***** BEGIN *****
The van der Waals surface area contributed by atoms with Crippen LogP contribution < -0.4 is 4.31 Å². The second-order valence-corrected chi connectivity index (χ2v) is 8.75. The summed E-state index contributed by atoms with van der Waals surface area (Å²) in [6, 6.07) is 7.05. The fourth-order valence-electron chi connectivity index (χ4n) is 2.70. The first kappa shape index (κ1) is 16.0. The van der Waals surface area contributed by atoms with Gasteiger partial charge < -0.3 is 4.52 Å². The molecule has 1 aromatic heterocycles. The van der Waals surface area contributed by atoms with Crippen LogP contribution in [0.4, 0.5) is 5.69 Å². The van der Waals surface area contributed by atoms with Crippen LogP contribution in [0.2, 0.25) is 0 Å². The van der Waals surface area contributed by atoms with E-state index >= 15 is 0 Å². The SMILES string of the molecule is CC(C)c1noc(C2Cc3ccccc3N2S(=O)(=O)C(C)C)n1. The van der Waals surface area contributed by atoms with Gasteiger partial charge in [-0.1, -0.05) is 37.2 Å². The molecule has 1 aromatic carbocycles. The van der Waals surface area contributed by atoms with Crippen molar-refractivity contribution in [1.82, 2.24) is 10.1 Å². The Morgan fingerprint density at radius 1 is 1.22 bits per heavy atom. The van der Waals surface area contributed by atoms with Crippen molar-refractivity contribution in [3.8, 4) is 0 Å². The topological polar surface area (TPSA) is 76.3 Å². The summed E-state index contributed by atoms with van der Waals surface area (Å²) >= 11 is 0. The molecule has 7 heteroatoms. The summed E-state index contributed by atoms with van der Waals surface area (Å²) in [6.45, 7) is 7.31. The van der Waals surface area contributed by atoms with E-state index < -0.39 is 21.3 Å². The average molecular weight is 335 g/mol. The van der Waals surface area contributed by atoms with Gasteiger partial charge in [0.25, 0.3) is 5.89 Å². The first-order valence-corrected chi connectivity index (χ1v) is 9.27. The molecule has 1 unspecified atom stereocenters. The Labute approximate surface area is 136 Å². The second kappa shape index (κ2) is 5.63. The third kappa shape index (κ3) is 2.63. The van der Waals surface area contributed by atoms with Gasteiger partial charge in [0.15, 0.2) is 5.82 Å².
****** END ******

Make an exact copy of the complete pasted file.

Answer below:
The van der Waals surface area contributed by atoms with Crippen LogP contribution < -0.4 is 4.31 Å². The second-order valence-corrected chi connectivity index (χ2v) is 8.75. The summed E-state index contributed by atoms with van der Waals surface area (Å²) in [6, 6.07) is 7.05. The fourth-order valence-electron chi connectivity index (χ4n) is 2.70. The first kappa shape index (κ1) is 16.0. The van der Waals surface area contributed by atoms with Gasteiger partial charge < -0.3 is 4.52 Å². The molecule has 1 aromatic heterocycles. The van der Waals surface area contributed by atoms with Crippen LogP contribution in [0.4, 0.5) is 5.69 Å². The van der Waals surface area contributed by atoms with Crippen LogP contribution in [0.2, 0.25) is 0 Å². The van der Waals surface area contributed by atoms with E-state index >= 15 is 0 Å². The SMILES string of the molecule is CC(C)c1noc(C2Cc3ccccc3N2S(=O)(=O)C(C)C)n1. The van der Waals surface area contributed by atoms with Gasteiger partial charge in [-0.1, -0.05) is 37.2 Å². The molecule has 1 aromatic carbocycles. The van der Waals surface area contributed by atoms with Crippen molar-refractivity contribution in [1.82, 2.24) is 10.1 Å². The Morgan fingerprint density at radius 1 is 1.22 bits per heavy atom. The van der Waals surface area contributed by atoms with Crippen molar-refractivity contribution in [3.8, 4) is 0 Å². The topological polar surface area (TPSA) is 76.3 Å². The summed E-state index contributed by atoms with van der Waals surface area (Å²) >= 11 is 0. The molecule has 7 heteroatoms. The summed E-state index contributed by atoms with van der Waals surface area (Å²) in [6.45, 7) is 7.31. The van der Waals surface area contributed by atoms with E-state index < -0.39 is 21.3 Å². The average molecular weight is 335 g/mol. The van der Waals surface area contributed by atoms with Gasteiger partial charge in [0.25, 0.3) is 5.89 Å². The first-order valence-corrected chi connectivity index (χ1v) is 9.27. The molecule has 1 unspecified atom stereocenters. The Labute approximate surface area is 136 Å². The second kappa shape index (κ2) is 5.63. The third kappa shape index (κ3) is 2.63. The van der Waals surface area contributed by atoms with Gasteiger partial charge in [0.15, 0.2) is 5.82 Å².